Building Medical Relationships

The following is an excerpt from The Duchenne’s Life episode “Privacy and Duchenne” with guest Pat Furlong. To listen to the full podcast episode, please click here.

Building Medical Relationships

I think as parents we want to protect our children anyway, regardless of if there’s a diagnosis. And I think the diagnosis of Duchenne compounds that.

And because there is a great deal of medical care involved, the parents are always present, right? We sort of wrap our arms around our children and we’re in every doctor’s appointment, every school appointment. We’re just present.

And then because of that, I think parents sort of build a protective bubble around this young man – and in some cases women – with the diagnosis.

Building Medical Relationships

All human beings need to have a relationship with a physician or with another person or with themselves to do whatever they want to think, read or do. But, the more you’re involved with family at every medical visit – or even at every thought – the more difficult it is to remove them, because then it feels like a personal insult – when it is never meant to be.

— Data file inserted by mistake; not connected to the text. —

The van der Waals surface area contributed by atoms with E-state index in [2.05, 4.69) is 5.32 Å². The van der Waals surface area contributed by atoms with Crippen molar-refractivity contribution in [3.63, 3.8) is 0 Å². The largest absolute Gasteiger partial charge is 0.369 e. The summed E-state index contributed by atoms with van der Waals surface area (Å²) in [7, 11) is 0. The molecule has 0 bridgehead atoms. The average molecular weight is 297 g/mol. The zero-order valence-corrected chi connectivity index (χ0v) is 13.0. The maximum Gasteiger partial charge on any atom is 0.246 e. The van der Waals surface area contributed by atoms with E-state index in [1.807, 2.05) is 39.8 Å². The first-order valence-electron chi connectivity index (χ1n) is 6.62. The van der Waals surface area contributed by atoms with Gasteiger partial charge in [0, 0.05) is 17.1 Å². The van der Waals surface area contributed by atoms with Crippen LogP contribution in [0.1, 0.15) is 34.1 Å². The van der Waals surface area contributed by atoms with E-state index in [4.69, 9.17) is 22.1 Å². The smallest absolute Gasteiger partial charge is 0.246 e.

It’s just a request for privacy.

I personally think that a young voice with this diagnosis – or some of the girls that have weakness by the time they’re eight or nine – it would seem to me that in that stage, we could start to give the child 10 minutes alone with the doctor.

Maybe nothing will be said, but then that time together grows that relationship and that trust, so that someday – if there is an issue – the individual with Duchenne can say, “Doctor (So and So) here’s how I’m feeling and I don’t know how to say it out loud.”

Beginning to establish a relationship with a healthcare professional, just one-on-one, is so important. And I think in all relationships, you want to establish trust because if there’s no trust then the rest doesn’t matter. So if we started with 5 minutes of private time, or 10, then maybe that length of time could grow as this person ages into adolescence.

The individual with Duchenne just wants an unbiased voice to have a conversation about a need, a wish or a thought – and for many more reasons. And I think that’s fair.